Being able to do gargantuan reps a day, every day, with very strict and short rest times (30-60 seconds range) with full determination to do HIIT cardio 6 hours after. This high volume training greatly improved my stamina and endurance in the long term. And, I accomplished it without any training partners or gym trainers. I can even do CrossFit now and run for 10km without any issues!
I also logged all my macro intakes, including all my daily workoutschedules, reps, rest times, and poundages so I can easily change and rotate exercises whenever I plateau. This allows me to become more efficient by checking my current progress and add more reps and poundages every two months.
Detail Your 3 Biggest Mistakes
I would like to start this one with the worst:
- Not knowing you are already ego-lifting. This is when accidents and injuries happens in my case. There were even times I was not conscious if my form was right, and too stubborn to
stop when I had enough. I slipped a disc twice almost halting the program. It was from deadlifting too much weight while focusing too much on quantity and not on quality. After getting help from a local chiropractor I still continued the program fully determined despite the excruciating pain. I did not do deadlifts for a few months, scaled back the weights significantly (especially during back days) and integrated lumbar stretching for two months straight until I could safely deadlift using light barbells and right form. Hopefully I can repeat my PR next year.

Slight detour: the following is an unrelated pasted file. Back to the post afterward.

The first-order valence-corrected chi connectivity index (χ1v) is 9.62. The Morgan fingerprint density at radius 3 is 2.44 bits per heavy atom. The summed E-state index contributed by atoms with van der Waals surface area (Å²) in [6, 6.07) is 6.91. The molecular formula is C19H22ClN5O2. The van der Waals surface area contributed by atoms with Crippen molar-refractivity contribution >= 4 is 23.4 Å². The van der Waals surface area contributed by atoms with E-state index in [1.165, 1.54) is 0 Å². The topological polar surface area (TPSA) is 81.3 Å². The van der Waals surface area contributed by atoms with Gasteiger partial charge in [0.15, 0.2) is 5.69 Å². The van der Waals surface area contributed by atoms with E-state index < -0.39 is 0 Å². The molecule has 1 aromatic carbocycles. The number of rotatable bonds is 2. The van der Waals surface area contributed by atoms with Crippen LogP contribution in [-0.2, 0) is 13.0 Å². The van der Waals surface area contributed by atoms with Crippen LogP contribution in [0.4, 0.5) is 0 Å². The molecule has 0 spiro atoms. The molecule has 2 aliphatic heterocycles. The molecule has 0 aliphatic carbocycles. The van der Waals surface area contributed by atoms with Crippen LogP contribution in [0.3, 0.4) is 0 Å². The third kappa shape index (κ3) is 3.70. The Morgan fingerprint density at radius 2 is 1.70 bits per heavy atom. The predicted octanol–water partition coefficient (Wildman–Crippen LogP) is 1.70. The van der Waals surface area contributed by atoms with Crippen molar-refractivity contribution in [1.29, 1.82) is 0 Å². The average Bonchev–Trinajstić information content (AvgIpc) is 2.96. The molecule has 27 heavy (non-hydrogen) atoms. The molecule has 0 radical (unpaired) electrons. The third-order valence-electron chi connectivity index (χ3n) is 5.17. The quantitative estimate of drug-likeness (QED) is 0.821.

- Overdoing intermittent fasting. Unknowingly. This is the first time I tried intermittent fasting. Since I have no issues with discipline I decided to integrate it with the regimen. Part of the plan was to get into shape and lower my weight from 220lbs down to 165 (at the very least). Somehow I overshot my target, unbelievably down to 128 lbs almost three months ahead of my target date! This happened in between September and October 2015. I miscalculated my macro intake when I break my fast after workouts – by not considering the amount of calories I burn on a daily basis! As months went by, I was not aware that I’m burning so much more than I used to. I got so used to the gruelling daily routine and kept adding more sets while carelessly keeping the exact amount of food since June 2015. I did not bother to add additional food to compensate for the huge calories I am burning during my two sessions a day workout. I was losing muscles at that point and I am starting to look like a “cancer patient” under chemotherapy! It freaked me and everybody out. I got weak and it happened very fast. I scaled back my workout volume, reduced my fast to 12 hours and added more protein rich food until I maintained my weight in between 138-142 up to December 26, 2015, which is the last day of my program, but not the last day of my fast. I am still using intermittent fasting (I got used to it) and will continue it until I adopt a new bulk program sometime this coming January of 2016.
- Relying so much on heavy weights. I was too intimidated to understand that I cannot do so many reps and high volume work if I kept using heavy weights near my 1RM. There were times that I almost blacked out during mid-rep (which is dangerous) and I got to a point that I cannot function at work due to tendon pains other than muscle soreness. I kept reminding myself that the goal of my current program is to lose fat and not to build muscle since the diet and fasting won’t allow muscle growth. I had different injuries during the first quarter of the year. I learned ever since.
3 Biggest Things You Learned During Your Transformation?